This Day in Georgia Civil War History
December 28, 1864
Richmond Newspaper Printed Northern Editorial on Arming Slaves
The Richmond Times Dispatch reprinted an editorial from a St. Louis newspaper on the prospect of the South arming slaves.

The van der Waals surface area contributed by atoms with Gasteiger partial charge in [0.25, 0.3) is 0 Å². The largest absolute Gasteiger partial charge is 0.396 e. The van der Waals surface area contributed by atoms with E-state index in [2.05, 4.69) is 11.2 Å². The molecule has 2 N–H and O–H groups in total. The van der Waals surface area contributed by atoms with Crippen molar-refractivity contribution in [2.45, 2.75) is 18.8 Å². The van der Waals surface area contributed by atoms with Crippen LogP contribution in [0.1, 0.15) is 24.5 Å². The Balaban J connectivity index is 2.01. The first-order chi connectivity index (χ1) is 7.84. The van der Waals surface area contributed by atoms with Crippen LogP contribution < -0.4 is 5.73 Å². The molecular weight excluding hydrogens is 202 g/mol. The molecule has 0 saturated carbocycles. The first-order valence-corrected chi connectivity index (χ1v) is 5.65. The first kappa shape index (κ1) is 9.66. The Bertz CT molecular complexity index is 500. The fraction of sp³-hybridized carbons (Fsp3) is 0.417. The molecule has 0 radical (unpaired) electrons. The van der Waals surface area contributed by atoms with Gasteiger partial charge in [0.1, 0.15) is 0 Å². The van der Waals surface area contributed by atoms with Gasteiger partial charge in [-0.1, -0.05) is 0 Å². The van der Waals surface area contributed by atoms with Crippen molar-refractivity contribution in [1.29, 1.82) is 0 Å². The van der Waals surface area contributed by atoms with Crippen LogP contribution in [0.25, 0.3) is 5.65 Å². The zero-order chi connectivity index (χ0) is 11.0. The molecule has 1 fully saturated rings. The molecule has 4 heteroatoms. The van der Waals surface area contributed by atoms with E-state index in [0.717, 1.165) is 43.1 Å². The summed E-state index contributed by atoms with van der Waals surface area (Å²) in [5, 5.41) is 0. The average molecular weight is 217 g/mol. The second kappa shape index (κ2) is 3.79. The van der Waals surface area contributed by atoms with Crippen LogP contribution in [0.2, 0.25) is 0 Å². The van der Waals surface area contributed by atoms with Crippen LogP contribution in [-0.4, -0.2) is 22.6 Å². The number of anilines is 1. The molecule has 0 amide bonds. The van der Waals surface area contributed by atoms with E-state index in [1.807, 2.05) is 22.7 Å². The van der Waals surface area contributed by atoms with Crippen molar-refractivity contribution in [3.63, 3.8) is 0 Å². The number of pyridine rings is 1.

Yankee view of the question of putting Negroes in the army. The St. Louis Republican of the 10th contains several columns, made up of articles from Confederate papers, on the subject of employing negroes in the army. The same issue of the paper contains the following letter on the same subject from its Washington correspondent: Washington, November 4th.–The agitation of the rebel leaders and press of the policy of drawing upon their able-bodied male slaves for fighting men is received by many able minds on our side with ominous forebodings of the consequences, while the interest and attention it is known to excite in official circles leave no doubt that the Government may appreciate the advantages the rebellion will derive from the proposed measures, and at the same time feels itself poorly prepared to counteract them. Mr. Lincoln and his supporters have, time and again, defended his emancipation and negro soldiery policy upon the plea of naked necessity. They have repeatedly asserted that the Government could not put down the rebellion without the assistance of negro soldiers. “I am satisfied this war cannot be waged successfully according to Democratic “arithmetic, ” said the President. He referred to the opposition of Democrats to enlisting negroes, and to the probability of their refusing the assistance of those already made soldiers in the event of succeeding to the administration of the Government and prosecution of the war. For the sake of argument, let his assertion stand. Now, how about his arithmetic? He has confessed he cannot succeed in the war without the assistance of the 200,000 negroes now in Federal uniform. Suppose the South puts three hundred thousand negro troops in the field, and more than neutralize the military power of his two hundred thousand? Why, then, according to his own premises, it will be impossible to put down the rebellion.–No wonder the prospect of the South calling on her slaves strikes him with consternation. The experience of this war has pretty well dissipated the false idea, inculcated in the minds of Northern people by the teaching of abolitionism - fanaticism - that Nat Turner embodied the representative characteristics of the Southern slaves; yet there are many now in the Northern States who, though compelled to admit, with evident disappointment and disgust, that they have modified their views upon the subject, still believe the natural instinct of the slave is hatred toward his master, and therefore deride the idea that any considerable number of the servile race can be induced to take up arms in support of the South. Experience alone must teach these skeptics of their error. Does any one doubt the South can raise, equip and put in the field three-hundred thousand negro soldiers, who will prove as efficient to her in a military cause as our sable auxiliaries prove to us? Let us see. She has full three millions of slaves; and among them there is a much larger proportion of able-bodied men than among the same number of whites in any country. If she could contribute one in five of her white population to the war, she can certainly contribute one in two of her slaves. The only difficulty will arise from the necessary reduction of her agricultural producers; but this will hardly prove so much as an inconvenience, since, owing to the influx into her present limited territory of slaves from States overrun by our armies, she can readily spare three hundred thousand able-bodied negroes without serious damage to her producing resources. Will they fight? “There’s the rub,” derisively exclaims the Abolitionist, who thinks he knows more of the natural instinct and educated sympathy of the Southern slave than he knows of those of his own race. Says he, with confidence, ” You may raise, arm and put them in the field, but they won’t fight like our negro soldiers.” What foundation has he for this flattering conclusion? Men fight at the bidding of incentives of many kinds, and their valor is called forth in proportion as their incentives are strong or weak. Array an army of Southern slaves against an army of Federal negroes, as the South proposes, and which will have the strongest incentive to fight? Certainly the Southern slaves. The best part of our negro auxiliaries are impressed in the army; and those of the remainder that are not bribed into the service by bounties, take up arms only to secure the necessaries of life– food and clothes. The small per cent. that fight voluntarily must know that their assistance will never be properly appreciated or recognized. Looking beyond the war, they see but little in their future lot above a condition of slavery to the white race. What incentives have those classes to fight that cannot be found influencing the Southern slave to fight in the interest of the rebellion?– The latter are offered their freedom and fifty acres of land in the South, which guarantees them a home in the land claiming all their native sympathies and associations, while the former fight for nought. So far, we have only viewed the different interests which prevail on the respective sides. But there is another influence at work upon the Southern slave tending to make him play the part of a faithful soldier to the rebellion. It is that relation, affection and sympathy between himself and master. Its existence was once generally discredited in the North, in spite of manifold proofs; but the war has furnished too many notorious incidents of the devotion of a majority of the slaves to allow it longer to be doubted. Thousands of slaves follow their masters, be they in the ranks or at the head of armies, through the dangers of the battle field, and many have laid down their lives as the price of the temerity dictated by their love. During Early’s last invasion of Maryland, General McCausland owed his life to the valor of his faithful body servant, who came to the rescue of his master when hard pressed by Averill’s troops, and relieved him by seriously wounding the Federal captain at the head of the attacking party. General McCausland is represented as the roughest of Virginia’s cavaliers,-yet he binds the heart of his lowly slave by the ties of affection that cannot be stifled by the dangers of battle. There are many such masters and slaves in the South.